Road access cut off to N. Carolina city after Florence

Road access cut off to N. Carolina city after Florence

Road access cut off to N. Carolina city after Florence

As the death toll from Florence mounted and hundreds were pulled from flooded homes, North Carolina is bracing for the next stage of disaster: widespread, catastrophic river flooding.

- Motorists who would ordinarily travel through North Carolina are still being asked to stay out because of poor road conditions in the aftermath of Florence.

A man tries to corral escaped horses in the floodwater caused by Hurricane Florence in Lumberton, North Carolina. Emergency officials say they plan to airlift food and water to the beleaguered city of almost 120,000 people.

"Our roads are flooded, there is no access into Wilmington", New Hanover County Commission Chairman Woody White told a news conference.

As rivers keep rising and rain keeps falling, the flooding will spread.

President Trump declared a state of emergency in SC on Monday ahead of the storm, which moved into the state late Friday.

About 70 miles away from the coast, residents near the Lumber River stepped from their homes directly into boats floating in their front yards; river forecasts showed the scene could be repeated in towns as far as 250 miles inland as waters rise for days. Radar showed parts of the sprawling storm over six states, with North and SC in the bull's-eye. More than 2.4 million people were evacuated from China's southern Guangdong province ahead of the massive typhoon, the strongest to hit the region in almost two decades.

Florence, a onetime hurricane that weakened to a tropical depression by Sunday, dumped up to 40 inches (100 cm) of rain on parts of North Carolina since Thursday, and continued to produce widespread heavy rain over much of North Carolina and eastern SC, the National Weather Service said.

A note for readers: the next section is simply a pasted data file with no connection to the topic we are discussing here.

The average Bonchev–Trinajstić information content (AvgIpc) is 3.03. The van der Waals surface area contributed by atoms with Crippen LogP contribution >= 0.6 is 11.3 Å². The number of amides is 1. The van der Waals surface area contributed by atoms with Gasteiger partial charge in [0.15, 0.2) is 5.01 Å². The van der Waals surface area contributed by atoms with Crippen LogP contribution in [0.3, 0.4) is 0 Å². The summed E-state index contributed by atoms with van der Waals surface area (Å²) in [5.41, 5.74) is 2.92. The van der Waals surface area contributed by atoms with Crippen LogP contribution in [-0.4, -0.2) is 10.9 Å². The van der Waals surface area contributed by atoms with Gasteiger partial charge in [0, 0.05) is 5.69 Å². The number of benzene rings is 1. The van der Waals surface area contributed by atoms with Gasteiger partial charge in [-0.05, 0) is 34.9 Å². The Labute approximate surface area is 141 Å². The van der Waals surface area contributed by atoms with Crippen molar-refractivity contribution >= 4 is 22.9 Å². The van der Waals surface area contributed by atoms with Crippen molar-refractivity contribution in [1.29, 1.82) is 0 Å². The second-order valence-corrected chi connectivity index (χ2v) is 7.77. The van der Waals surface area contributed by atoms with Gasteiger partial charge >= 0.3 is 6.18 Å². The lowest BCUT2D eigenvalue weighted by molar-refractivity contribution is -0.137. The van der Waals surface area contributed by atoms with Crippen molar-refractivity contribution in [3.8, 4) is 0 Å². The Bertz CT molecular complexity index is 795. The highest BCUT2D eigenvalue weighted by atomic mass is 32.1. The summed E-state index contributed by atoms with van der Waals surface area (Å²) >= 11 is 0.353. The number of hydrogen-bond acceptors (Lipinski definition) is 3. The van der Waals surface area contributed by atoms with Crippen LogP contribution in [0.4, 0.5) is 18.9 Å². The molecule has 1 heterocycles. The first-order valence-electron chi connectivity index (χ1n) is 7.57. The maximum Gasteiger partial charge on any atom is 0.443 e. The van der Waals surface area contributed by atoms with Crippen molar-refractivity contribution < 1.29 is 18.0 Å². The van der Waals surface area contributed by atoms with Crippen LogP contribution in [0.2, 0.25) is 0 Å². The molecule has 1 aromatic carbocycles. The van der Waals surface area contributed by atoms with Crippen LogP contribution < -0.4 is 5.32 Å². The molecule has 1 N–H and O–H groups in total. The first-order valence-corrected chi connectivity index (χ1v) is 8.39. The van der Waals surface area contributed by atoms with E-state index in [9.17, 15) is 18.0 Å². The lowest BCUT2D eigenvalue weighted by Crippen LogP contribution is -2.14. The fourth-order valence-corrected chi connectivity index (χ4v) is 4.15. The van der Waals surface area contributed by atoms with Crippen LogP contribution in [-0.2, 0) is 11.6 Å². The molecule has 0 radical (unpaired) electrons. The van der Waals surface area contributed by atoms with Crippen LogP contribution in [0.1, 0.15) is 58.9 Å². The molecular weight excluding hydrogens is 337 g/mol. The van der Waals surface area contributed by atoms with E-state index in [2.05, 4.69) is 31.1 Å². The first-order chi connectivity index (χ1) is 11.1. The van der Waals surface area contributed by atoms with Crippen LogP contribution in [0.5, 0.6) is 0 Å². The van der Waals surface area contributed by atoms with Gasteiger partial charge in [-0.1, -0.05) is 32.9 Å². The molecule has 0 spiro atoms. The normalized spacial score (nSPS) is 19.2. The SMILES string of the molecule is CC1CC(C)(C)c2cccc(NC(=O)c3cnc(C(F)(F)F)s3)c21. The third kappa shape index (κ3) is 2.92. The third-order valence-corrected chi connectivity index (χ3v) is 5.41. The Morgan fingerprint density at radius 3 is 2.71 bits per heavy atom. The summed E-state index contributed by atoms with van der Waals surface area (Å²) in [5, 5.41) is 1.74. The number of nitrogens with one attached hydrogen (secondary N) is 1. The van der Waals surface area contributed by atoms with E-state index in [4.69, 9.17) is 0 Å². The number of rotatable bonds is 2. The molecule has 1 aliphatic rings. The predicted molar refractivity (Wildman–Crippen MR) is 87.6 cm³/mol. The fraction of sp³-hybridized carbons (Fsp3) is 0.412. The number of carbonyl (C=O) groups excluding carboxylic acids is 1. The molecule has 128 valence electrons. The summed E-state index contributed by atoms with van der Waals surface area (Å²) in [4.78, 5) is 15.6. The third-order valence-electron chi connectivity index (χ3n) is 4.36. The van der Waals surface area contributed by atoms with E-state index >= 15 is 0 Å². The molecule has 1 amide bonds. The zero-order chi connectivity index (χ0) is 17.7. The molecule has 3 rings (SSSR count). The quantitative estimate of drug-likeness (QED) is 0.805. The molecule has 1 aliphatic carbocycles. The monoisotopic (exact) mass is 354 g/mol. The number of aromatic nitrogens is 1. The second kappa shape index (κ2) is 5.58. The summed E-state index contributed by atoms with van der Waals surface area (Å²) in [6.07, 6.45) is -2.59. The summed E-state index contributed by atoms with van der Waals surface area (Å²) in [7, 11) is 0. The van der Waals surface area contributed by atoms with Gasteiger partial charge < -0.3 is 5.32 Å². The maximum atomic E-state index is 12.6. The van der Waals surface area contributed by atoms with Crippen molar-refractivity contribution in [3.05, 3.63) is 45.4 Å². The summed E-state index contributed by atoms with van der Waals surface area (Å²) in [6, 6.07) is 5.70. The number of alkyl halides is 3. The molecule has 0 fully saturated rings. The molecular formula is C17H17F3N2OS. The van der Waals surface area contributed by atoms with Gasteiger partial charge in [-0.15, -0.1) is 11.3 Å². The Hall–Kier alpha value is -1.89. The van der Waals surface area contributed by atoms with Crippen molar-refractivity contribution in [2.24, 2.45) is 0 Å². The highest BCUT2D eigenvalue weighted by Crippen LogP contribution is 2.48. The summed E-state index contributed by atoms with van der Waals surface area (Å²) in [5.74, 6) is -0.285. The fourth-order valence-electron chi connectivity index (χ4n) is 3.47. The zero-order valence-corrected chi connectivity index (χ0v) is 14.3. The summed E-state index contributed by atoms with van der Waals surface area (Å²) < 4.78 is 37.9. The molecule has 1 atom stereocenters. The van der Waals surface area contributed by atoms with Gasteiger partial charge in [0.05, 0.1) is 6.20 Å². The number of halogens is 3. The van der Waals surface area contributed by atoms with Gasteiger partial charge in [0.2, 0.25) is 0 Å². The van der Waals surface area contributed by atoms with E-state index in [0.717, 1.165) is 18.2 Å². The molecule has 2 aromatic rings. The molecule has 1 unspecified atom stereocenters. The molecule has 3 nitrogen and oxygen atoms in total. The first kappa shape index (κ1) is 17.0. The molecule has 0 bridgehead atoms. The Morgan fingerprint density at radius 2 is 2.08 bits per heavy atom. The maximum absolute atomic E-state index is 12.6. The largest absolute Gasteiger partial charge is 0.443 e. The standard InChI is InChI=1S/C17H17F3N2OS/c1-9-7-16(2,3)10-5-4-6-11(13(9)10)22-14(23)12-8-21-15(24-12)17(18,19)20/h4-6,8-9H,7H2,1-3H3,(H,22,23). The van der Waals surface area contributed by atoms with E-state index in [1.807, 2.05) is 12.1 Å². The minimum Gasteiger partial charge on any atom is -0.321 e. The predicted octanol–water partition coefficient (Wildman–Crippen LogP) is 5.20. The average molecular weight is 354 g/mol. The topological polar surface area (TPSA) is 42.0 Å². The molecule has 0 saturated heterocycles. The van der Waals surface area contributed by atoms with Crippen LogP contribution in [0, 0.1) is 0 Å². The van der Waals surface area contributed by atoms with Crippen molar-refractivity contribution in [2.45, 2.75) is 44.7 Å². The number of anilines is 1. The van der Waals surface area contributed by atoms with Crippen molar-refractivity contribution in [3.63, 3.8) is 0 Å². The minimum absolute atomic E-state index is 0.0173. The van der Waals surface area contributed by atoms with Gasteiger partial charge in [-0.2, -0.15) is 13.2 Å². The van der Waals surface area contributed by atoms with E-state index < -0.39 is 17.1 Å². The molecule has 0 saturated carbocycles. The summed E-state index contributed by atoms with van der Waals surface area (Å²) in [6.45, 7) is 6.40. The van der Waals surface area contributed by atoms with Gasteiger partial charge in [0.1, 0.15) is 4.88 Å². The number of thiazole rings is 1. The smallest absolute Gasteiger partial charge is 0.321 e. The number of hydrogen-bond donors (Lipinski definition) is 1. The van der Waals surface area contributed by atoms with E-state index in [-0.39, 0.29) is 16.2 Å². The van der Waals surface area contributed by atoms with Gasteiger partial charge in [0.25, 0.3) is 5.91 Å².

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The Federal Emergency Management Agency says rainfall from Florence continues to cause "extreme flooding" and warned of unsafe roads.

Florence weakened to a tropical depression early Sunday after blowing ashore as a hurricane with 90 miles per hour (145 kph) winds on Friday, Florence was still spinning slowly atop the Carolinas as it pulled warm water from the ocean and hurled it onshore.

As the storm barreled down on the Carolinas Friday, the risk of flooding was already high. Utilities said some outages could last for weeks.

"I have everything I need for my whole family", Merlos said.

"We know that children have been ripped from the lives that they knew, and they're unsure of what the future may hold", Thompson said. When the sun finally comes out later this week, it's going to take all the damage a long time to dry out. The Defense Department said about 13,500 military personnel had been assigned to help relief efforts. Authorities ordered the immediate evacuation of up to 7,500 people living within 1.6 km of a stretch of the Cape Fear River and the Little River, about 160 km from the North Carolina coast. The evacuation zone included part of the city of Fayetteville, population 200,000.

In Leland, a low-lying city north of Wilmington, homes and local businesses were engulfed by water yesterday.

"There's mud all over the floor and the wood floors have buckled", she said, adding they planned to return to her brother's house because of the musty smell that pervades their home.

"We're dealing with some very, very tough situations with respect to the impassable roads coming into the city of Wilmington", Mayor Bill Saffo told residents on Twitter.

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